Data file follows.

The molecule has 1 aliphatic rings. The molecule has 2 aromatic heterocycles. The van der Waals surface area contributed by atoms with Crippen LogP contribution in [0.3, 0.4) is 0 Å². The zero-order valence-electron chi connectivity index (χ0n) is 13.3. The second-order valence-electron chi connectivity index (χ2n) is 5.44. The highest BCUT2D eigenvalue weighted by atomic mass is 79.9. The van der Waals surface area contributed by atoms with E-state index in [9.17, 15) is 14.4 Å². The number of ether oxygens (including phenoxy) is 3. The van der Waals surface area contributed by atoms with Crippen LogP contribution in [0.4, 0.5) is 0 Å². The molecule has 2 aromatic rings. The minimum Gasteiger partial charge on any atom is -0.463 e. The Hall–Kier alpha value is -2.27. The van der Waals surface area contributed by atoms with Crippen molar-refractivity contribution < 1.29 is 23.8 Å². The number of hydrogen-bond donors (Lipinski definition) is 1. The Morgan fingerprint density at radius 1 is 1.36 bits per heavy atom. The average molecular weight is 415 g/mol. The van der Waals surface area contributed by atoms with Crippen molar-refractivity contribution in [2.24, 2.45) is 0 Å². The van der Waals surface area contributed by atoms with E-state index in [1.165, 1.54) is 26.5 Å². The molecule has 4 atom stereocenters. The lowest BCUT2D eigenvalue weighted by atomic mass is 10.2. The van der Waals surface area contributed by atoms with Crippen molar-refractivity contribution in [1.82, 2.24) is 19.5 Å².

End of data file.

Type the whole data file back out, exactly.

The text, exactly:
The molecule has 1 aliphatic rings. The molecule has 2 aromatic heterocycles. The van der Waals surface area contributed by atoms with Crippen LogP contribution in [0.3, 0.4) is 0 Å². The zero-order valence-electron chi connectivity index (χ0n) is 13.3. The second-order valence-electron chi connectivity index (χ2n) is 5.44. The highest BCUT2D eigenvalue weighted by atomic mass is 79.9. The van der Waals surface area contributed by atoms with E-state index in [9.17, 15) is 14.4 Å². The number of ether oxygens (including phenoxy) is 3. The van der Waals surface area contributed by atoms with Crippen LogP contribution in [0.4, 0.5) is 0 Å². The molecule has 2 aromatic rings. The minimum Gasteiger partial charge on any atom is -0.463 e. The Hall–Kier alpha value is -2.27. The van der Waals surface area contributed by atoms with Crippen molar-refractivity contribution < 1.29 is 23.8 Å². The number of hydrogen-bond donors (Lipinski definition) is 1. The Morgan fingerprint density at radius 1 is 1.36 bits per heavy atom. The average molecular weight is 415 g/mol. The van der Waals surface area contributed by atoms with Crippen molar-refractivity contribution in [2.24, 2.45) is 0 Å². The van der Waals surface area contributed by atoms with E-state index in [1.165, 1.54) is 26.5 Å². The molecule has 4 atom stereocenters. The lowest BCUT2D eigenvalue weighted by atomic mass is 10.2. The van der Waals surface area contributed by atoms with Crippen molar-refractivity contribution in [1.82, 2.24) is 19.5 Å².